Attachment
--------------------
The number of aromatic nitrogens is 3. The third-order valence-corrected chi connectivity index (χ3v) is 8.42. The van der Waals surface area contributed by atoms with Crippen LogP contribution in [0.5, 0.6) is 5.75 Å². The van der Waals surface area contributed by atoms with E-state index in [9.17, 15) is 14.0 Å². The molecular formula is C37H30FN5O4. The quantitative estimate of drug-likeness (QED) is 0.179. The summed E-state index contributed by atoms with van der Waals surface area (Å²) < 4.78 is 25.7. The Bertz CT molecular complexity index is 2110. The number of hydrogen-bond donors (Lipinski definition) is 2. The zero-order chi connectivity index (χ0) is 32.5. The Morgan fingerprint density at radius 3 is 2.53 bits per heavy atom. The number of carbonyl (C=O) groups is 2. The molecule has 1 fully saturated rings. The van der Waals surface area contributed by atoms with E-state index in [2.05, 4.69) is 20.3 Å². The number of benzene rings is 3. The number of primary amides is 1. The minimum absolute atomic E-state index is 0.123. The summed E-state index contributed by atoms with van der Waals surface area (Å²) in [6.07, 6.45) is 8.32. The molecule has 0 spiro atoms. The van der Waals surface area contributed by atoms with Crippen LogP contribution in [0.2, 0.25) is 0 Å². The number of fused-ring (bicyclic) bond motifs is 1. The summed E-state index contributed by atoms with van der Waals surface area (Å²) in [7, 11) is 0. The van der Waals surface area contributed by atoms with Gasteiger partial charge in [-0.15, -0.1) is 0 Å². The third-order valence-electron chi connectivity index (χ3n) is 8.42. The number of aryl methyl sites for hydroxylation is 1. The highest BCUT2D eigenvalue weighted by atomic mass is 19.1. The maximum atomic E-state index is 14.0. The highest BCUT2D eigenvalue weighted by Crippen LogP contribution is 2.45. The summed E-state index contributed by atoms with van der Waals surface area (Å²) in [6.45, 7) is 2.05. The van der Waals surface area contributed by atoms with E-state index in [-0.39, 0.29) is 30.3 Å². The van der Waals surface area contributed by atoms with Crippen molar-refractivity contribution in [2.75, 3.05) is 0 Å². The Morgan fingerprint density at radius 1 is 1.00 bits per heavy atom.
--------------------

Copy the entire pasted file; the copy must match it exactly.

The number of aromatic nitrogens is 3. The third-order valence-corrected chi connectivity index (χ3v) is 8.42. The van der Waals surface area contributed by atoms with Crippen LogP contribution in [0.5, 0.6) is 5.75 Å². The van der Waals surface area contributed by atoms with E-state index in [9.17, 15) is 14.0 Å². The molecular formula is C37H30FN5O4. The quantitative estimate of drug-likeness (QED) is 0.179. The summed E-state index contributed by atoms with van der Waals surface area (Å²) < 4.78 is 25.7. The Bertz CT molecular complexity index is 2110. The number of hydrogen-bond donors (Lipinski definition) is 2. The zero-order chi connectivity index (χ0) is 32.5. The Morgan fingerprint density at radius 3 is 2.53 bits per heavy atom. The number of carbonyl (C=O) groups is 2. The molecule has 1 fully saturated rings. The van der Waals surface area contributed by atoms with E-state index in [2.05, 4.69) is 20.3 Å². The number of benzene rings is 3. The number of primary amides is 1. The minimum absolute atomic E-state index is 0.123. The summed E-state index contributed by atoms with van der Waals surface area (Å²) in [6.07, 6.45) is 8.32. The molecule has 0 spiro atoms. The van der Waals surface area contributed by atoms with Crippen LogP contribution in [0.2, 0.25) is 0 Å². The number of fused-ring (bicyclic) bond motifs is 1. The summed E-state index contributed by atoms with van der Waals surface area (Å²) in [7, 11) is 0. The van der Waals surface area contributed by atoms with Gasteiger partial charge in [-0.15, -0.1) is 0 Å². The third-order valence-electron chi connectivity index (χ3n) is 8.42. The number of aryl methyl sites for hydroxylation is 1. The highest BCUT2D eigenvalue weighted by atomic mass is 19.1. The maximum atomic E-state index is 14.0. The highest BCUT2D eigenvalue weighted by Crippen LogP contribution is 2.45. The summed E-state index contributed by atoms with van der Waals surface area (Å²) in [6.45, 7) is 2.05. The van der Waals surface area contributed by atoms with E-state index in [-0.39, 0.29) is 30.3 Å². The van der Waals surface area contributed by atoms with Crippen molar-refractivity contribution in [2.75, 3.05) is 0 Å². The Morgan fingerprint density at radius 1 is 1.00 bits per heavy atom.